The Enhanced Border Security and Visa Entry Reform Act which passed unanimously (97-0) in the Senate late Thursday, April 18, prohibits admission of people from Cuba, Iran, Iraq, Libya, Syria, Sudan and North Korea unless they are coming to the United States as immigrants. This is a small provision in a major bill dealing with passports, consular training, and many other issues. (Excerpts below)
If I understand this correctly (and I would appreciate expert opinion, see below), this will either eliminate or severely complicate any scholarly exchange, track two meetings, family visits, civil society contacts, training, and/or university enrollment in the United States for any individual from a country identified in the State Deptartment list.
This is being done in the name of security against terrorist attacks. To the best of my knowledge, there have been no contemporary terrorist actions by individuals from any of these states. On the other hand, we have had the greatest terrorist attacks in history by individuals from Egypt, France, Saudi Arabia, Pakistan, and no doubt other countries — all of which are not covered by this legislation.
This is a huge blow to freedom of expression and will involve untold personal hardship. It will also place immense additional obstacles against individuals from those countries who want to seek a US education or even to expand their contacts among those who may be opposed to the actions of their governments — including terrorism. In terms of real US security, it is likely to accomplish little or nothing. This is a terrible price to pay for a “feel good” clause.
Is it too late to have any effect on this legislation? I am very disappointed that this was done virtually unnoticed by organizations that should have been alert and interested, and who might have been able to make a case with their senators and representatives that this was a very harmful piece of legislation.
Here are the key excerpts from the bill:
H. R. 3525 “Enhanced Border Security and Visa Entry Reform Act of 2001”.
SEC. 306. RESTRICTION ON ISSUANCE OF VISAS TO NONIMMIGRANTS FROM COUNTRIES THAT ARE STATE SPONSORS OF INTERNATIONAL TERRORISM.
(a) In General. No nonimmigrant visa under section 101(a)(15) of the Immigration and Nationality Act (8 U.S.C. 1101(a)(15)) shall be issued to any alien from a country that is a state sponsor of international terrorism unless the Secretary of State determines, in consultation with the Attorney General and the heads of other appropriate United States agencies, that such alien does not pose a threat to the safety or national security of the United States. In making a determination under this subsection, the Secretary of State shall apply standards developed by the Secretary of State, in consultation with the Attorney General and the heads of other appropriate United States agencies, that are applicable to the nationals of such states.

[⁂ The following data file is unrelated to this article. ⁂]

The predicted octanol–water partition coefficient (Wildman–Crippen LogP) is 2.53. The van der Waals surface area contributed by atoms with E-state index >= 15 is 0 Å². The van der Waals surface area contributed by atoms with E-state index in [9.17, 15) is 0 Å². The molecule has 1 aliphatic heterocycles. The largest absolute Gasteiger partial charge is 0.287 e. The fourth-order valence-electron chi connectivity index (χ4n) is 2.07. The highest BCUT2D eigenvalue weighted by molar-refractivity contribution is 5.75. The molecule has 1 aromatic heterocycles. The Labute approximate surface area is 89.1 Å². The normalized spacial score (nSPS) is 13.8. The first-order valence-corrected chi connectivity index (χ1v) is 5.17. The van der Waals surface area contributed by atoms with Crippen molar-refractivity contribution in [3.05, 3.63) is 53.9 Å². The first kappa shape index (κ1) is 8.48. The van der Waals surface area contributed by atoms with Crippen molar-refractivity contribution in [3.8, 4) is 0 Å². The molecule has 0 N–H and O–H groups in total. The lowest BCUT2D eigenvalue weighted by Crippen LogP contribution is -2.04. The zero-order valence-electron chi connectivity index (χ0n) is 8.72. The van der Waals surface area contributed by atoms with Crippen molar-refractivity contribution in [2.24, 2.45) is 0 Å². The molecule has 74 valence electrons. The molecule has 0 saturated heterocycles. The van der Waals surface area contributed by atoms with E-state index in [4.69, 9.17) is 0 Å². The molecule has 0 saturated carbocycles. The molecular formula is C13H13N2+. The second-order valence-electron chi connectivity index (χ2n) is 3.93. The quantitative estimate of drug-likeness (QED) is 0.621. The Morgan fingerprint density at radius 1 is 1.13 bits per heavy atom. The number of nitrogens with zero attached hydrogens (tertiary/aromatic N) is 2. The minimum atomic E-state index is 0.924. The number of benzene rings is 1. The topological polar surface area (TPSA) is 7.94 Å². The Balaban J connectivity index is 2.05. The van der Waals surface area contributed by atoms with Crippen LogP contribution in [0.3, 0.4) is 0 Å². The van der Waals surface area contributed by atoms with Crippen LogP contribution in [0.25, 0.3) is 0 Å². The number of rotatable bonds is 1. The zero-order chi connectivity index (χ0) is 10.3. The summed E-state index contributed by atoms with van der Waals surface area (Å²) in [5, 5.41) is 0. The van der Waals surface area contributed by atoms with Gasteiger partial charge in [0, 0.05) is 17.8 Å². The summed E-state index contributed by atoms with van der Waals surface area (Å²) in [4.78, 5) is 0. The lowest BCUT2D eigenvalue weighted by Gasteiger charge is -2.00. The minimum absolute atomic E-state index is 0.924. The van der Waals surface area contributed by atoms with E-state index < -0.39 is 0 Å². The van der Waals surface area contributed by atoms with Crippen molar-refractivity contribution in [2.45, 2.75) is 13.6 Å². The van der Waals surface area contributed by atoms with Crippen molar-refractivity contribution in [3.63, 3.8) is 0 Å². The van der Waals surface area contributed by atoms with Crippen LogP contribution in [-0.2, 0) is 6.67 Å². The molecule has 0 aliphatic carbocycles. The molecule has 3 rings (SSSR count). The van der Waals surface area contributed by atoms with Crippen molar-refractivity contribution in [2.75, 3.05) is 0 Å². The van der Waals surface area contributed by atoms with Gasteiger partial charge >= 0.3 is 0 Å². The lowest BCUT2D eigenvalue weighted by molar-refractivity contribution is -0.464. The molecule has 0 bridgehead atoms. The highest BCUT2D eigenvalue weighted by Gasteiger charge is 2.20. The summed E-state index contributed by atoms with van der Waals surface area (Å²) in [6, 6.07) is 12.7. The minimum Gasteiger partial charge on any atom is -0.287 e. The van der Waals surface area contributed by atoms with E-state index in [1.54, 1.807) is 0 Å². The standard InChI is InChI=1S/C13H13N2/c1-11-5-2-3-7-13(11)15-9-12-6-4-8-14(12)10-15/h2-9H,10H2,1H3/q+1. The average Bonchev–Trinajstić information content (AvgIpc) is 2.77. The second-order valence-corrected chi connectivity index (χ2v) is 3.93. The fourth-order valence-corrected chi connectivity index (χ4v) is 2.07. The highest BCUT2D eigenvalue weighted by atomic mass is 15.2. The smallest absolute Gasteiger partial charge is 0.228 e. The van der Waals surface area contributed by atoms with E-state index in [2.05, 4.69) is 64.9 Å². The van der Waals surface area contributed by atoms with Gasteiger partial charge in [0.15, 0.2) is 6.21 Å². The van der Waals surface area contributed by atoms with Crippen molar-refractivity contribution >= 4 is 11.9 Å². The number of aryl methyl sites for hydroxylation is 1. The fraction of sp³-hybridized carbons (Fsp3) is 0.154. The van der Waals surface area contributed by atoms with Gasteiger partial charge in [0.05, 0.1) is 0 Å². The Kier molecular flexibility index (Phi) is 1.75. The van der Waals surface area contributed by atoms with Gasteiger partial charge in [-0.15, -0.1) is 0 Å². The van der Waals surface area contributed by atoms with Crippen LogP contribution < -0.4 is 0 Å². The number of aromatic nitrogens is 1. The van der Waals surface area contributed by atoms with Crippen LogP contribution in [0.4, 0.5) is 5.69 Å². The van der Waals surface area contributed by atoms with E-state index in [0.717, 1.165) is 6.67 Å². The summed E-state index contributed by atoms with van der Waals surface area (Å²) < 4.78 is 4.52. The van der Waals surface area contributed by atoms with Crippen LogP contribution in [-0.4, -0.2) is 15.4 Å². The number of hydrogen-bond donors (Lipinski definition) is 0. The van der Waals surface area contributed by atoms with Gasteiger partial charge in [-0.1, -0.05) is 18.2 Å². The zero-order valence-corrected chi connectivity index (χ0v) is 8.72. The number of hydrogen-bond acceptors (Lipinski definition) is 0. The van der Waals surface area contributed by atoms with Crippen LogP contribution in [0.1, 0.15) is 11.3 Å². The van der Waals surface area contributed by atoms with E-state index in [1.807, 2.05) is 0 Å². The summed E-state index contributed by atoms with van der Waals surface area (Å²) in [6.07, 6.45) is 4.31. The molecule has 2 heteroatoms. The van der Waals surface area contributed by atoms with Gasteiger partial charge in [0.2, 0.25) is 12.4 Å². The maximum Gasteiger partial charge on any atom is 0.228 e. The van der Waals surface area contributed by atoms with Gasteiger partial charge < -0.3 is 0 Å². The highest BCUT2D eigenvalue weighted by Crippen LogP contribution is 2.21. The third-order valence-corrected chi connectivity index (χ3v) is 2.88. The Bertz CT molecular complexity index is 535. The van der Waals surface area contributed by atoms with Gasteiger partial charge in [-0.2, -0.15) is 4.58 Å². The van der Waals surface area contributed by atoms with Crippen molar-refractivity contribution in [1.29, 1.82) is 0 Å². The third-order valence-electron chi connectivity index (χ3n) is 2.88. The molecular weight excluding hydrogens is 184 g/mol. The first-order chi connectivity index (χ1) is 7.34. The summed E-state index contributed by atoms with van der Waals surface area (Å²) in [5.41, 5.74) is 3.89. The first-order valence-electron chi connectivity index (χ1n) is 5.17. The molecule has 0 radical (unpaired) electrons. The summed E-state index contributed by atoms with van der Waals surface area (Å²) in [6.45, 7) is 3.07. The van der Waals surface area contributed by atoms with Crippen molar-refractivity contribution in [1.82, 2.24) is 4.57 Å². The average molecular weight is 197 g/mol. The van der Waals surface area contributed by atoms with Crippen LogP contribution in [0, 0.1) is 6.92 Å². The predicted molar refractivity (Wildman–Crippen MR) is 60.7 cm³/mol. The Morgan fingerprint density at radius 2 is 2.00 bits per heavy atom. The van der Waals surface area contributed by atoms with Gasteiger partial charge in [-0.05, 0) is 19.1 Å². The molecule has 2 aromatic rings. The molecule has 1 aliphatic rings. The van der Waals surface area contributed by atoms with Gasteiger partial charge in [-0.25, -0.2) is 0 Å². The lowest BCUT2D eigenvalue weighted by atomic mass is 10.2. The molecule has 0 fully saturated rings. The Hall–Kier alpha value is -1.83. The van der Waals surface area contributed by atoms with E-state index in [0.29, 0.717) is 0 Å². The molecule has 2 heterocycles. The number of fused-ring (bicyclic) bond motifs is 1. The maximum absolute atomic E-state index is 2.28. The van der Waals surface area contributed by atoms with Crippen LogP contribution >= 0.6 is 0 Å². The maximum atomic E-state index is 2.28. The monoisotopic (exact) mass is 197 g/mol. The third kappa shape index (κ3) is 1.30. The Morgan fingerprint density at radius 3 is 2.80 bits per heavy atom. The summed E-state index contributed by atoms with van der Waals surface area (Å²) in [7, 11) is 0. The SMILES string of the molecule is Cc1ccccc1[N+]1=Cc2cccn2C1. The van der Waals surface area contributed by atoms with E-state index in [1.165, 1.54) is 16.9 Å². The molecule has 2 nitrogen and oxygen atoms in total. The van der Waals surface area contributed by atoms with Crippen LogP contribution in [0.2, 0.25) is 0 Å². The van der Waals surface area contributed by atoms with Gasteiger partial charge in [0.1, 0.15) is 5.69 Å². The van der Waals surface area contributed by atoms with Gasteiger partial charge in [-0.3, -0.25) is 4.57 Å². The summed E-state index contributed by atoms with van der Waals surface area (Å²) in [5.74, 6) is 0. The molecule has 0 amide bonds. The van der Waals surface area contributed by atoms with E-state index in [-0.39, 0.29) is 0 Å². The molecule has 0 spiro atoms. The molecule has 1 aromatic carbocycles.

(b) State Sponsor of International Terrorism Defined.
(1) In general. In this section, the term “state sponsor of international terrorism” means any country the government of which has been determined by the Secretary of State under any of the laws specified in paragraph
In response to my message about the new legislation affecting visas from individuals of countries on the terrorist list, I have had discussions with several individuals in Washington. I wanted to share the response with you.
Based on the tentative analysis of administration lawyers, this legislation (soon to reach final passage in the House) will require the expanding of the current pool of foreign nationals subject to inter-agency vetting, but it will not shut down non-immigrant visas.
Shortly after 9/11 the United States instituted an interagency review process for non-immigrant visas for people with certain characteristics from specific high-risk countries. This legislation will require the expansion of that program to cover those terrorist list countries not covered by the original executive order (most were already being covered).
It will also expand — for terrorist-list countries only — application of interagency review process to all nationals from those countries. Nationals from terrorist-list countries should be affected only by some amount of additional delay in the issuance of the non-immigrant visa.
One country of particular interest is Iran, where there is a lot of travel back and forth, including a lot of family travel due to the large number of Iranians in the United States. All of these individuals (including grandmothers and small children) are already subject to “special scrutiny” prior to granting a visa.
As a consequence, if I understand correctly, this legislation is unlikely to have any significant effect on them, beyond the restrictions already in place. Any additional comments, corrections or informed information would be welcome.
Gary Sick served on the National Security Council staff under Presidents Ford, Carter and Reagan. He is the executive director of Columbia University's Gulf/2000 project, an international research group covering political, economic and security developments in the Persian Gulf. This article was originally posted on the Gulf/2000 Internet bulletin.